When we sold the house and decided to live in the trailer full time I thought 'WooHoo, no more maintenance!' Yeah, right. A different type of maintenance maybe but it still needs to be done and if you don't it you can expect costly repairs down the addition to the stress of ill-timed breakdowns.

A couple of months ago we got a letter from Forest River stating the fire extinguisher in our trailer was likely being recalled due to a safety issue. We checked our model and sure enough it was part of the recall. We went online and completed the 'paperwork'. About four weeks later the new one showed up. If you have a Kidde fire extinguisher in your rig you might want to check their website to see if you are eligible for a free replacement. ( )The biggest issue was apparently the plastic pins in the handle mechanism. The could break or jam when you tried to use the extinguisher.

The old 'defective' extinguisher. This one was recalled and replaced for free. Apparently the plastic pin actuator could fail.

The new extinguisher with a metal pin and a much more durable handle actuator. Kidde replaced defective extinguishers free and paid to have the old defective one returned to them.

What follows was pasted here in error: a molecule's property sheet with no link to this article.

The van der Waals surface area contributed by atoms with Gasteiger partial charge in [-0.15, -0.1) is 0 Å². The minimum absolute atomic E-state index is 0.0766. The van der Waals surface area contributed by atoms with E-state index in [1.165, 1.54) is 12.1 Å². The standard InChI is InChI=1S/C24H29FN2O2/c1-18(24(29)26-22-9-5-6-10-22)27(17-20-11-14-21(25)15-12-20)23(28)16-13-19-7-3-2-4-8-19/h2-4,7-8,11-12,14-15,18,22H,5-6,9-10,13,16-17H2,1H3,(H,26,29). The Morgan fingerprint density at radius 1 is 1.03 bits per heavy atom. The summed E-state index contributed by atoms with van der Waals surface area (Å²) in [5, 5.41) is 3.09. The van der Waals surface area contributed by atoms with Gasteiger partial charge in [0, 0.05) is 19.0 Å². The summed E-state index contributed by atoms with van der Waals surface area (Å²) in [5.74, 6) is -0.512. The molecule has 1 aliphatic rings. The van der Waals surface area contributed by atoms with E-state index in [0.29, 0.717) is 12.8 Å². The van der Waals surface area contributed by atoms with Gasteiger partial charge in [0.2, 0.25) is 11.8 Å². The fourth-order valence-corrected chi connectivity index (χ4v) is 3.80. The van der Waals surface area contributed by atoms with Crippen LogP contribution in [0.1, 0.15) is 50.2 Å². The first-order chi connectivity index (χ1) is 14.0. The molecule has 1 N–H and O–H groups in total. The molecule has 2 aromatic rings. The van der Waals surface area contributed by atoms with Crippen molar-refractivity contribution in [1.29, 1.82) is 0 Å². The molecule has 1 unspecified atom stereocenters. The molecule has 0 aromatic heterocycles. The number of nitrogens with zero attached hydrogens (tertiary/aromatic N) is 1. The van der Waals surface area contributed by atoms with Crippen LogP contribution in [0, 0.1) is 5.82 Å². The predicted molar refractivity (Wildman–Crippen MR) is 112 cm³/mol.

Our water regulator woes were getting out of hand. I had been using a high pressure (50 - 55 PSI) one for over a year with no issues. Then one day it stopped letting water through it. I ordered a new one and it lasted less than two months. So I bought a real cheap one from the RV Dealer. Well, the pressure through it was unacceptably low. I even tried removing the regulator entirely. (Note to self: don't do this again!) This campground has VERY high pressure. In fact I found a couple of fittings leaking inside the trailer! I reverted back to my old standby regulator that I have had for over five years. It worked but it is much nicer to have slightly higher pressure at the taps. So, after chatting with a neighbour in the campground that showed me his adjustable water regulator I was quick to order one. The adjustable regulator has a gauge so you can see exactly what pressure is heading into the trailer. This is by far the best water pressure regulator I have used! It was under $40 on Amazon. Should have bought this one first!